request.getServletContext();
request.getServletContext().setAttribute("attribute_name","value");

2. Session Context – Session management is handling by the servlet container and you can store the user specific data on session. This object is not thread safe.

request.getSession(); //going to create the session if session is not exist.
request.getSession(false); // Not going to create the session.

3. Request Attributes – You can use this scope to carry the data in server side from one resource to another. As an example while you are doing the request forwarding. This is thread safe because one request is handle by one thread.

request.setAttribute("attribute_name","value");
request.getAttribute("attribute_name"); // return the Object you have to cast it

Config Parameters

We have two different types of init parameters. One is available for the whole application and the other one is only for specific servlet. These parameters are deployment time constants. That means once the application is deployed you cannot change it. These parameters are going to declare in web.xml

<web-app xmlns:xsi="http://www.w3.org/2001/XMLSchema-instance" xmlns="http://java.sun.com/xml/ns/javaee" xsi:schemaLocation="http://java.sun.com/xml/ns/javaee http://java.sun.com/xml/ns/javaee/web-app_3_0.xsd" version="3.0">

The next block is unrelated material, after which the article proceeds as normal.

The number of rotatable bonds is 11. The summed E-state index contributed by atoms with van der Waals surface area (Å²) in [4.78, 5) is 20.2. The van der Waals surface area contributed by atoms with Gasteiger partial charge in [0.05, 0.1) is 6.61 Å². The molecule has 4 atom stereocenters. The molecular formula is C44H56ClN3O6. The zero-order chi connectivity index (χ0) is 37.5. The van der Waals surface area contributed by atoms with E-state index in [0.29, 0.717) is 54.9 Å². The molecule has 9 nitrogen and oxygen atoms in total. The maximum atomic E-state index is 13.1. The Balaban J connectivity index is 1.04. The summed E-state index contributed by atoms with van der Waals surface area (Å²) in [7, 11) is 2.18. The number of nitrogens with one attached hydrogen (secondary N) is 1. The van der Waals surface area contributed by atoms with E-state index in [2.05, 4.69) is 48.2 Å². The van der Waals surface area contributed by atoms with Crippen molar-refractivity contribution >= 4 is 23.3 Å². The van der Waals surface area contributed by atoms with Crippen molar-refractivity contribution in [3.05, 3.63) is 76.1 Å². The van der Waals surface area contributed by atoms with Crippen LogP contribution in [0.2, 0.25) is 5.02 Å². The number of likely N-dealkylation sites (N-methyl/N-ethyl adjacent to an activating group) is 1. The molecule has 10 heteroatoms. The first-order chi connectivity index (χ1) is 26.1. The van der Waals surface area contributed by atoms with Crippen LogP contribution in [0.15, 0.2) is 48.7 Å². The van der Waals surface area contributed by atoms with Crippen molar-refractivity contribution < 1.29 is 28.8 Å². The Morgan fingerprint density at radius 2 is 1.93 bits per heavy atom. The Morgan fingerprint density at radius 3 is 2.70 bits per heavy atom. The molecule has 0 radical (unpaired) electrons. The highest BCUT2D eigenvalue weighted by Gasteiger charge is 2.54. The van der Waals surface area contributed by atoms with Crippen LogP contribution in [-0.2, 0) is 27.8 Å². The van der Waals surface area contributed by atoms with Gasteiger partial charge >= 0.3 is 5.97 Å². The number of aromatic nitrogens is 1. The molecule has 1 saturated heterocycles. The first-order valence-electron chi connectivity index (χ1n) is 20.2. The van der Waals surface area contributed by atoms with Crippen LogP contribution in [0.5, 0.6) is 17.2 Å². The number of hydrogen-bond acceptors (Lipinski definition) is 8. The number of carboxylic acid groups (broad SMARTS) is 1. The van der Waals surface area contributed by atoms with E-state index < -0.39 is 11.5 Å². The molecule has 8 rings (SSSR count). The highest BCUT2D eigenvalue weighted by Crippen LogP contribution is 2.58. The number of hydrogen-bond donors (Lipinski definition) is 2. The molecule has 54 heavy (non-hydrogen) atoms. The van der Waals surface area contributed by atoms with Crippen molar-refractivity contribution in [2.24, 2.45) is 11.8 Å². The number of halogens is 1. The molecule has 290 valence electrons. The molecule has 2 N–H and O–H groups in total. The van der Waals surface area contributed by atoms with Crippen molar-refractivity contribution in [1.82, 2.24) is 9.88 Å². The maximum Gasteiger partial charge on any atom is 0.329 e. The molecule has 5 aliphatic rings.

<servlet>
    <servlet-name>springmvc</servlet-name>
    <servlet-class>
            org.springframework.web.servlet.DispatcherServlet
        </servlet-class>
    <init-param>
      <param-name>contextConfigLocation</param-name>
      <param-value>/WEB-INF/config/springmvc-config.xml</param-value>
    </init-param>
    <load-on-startup>1</load-on-startup>
  </servlet>
  <servlet-mapping>
    <servlet-name>springmvc</servlet-name>
    <url-pattern>/</url-pattern>
  </servlet-mapping>
  <context-param>
  	<param-name>ApplicationName</param-name>
  	<param-value>ApplicationName</param-value>
  </context-param>
</web-app>

1. Global init parameter 

getServletContext().getInitParameter("ApplicationName");

2. Specified int parameter

getServletConfig().getInitParameter("contextConfigLocation");
 
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Posted by on October 10, 2014 in java, web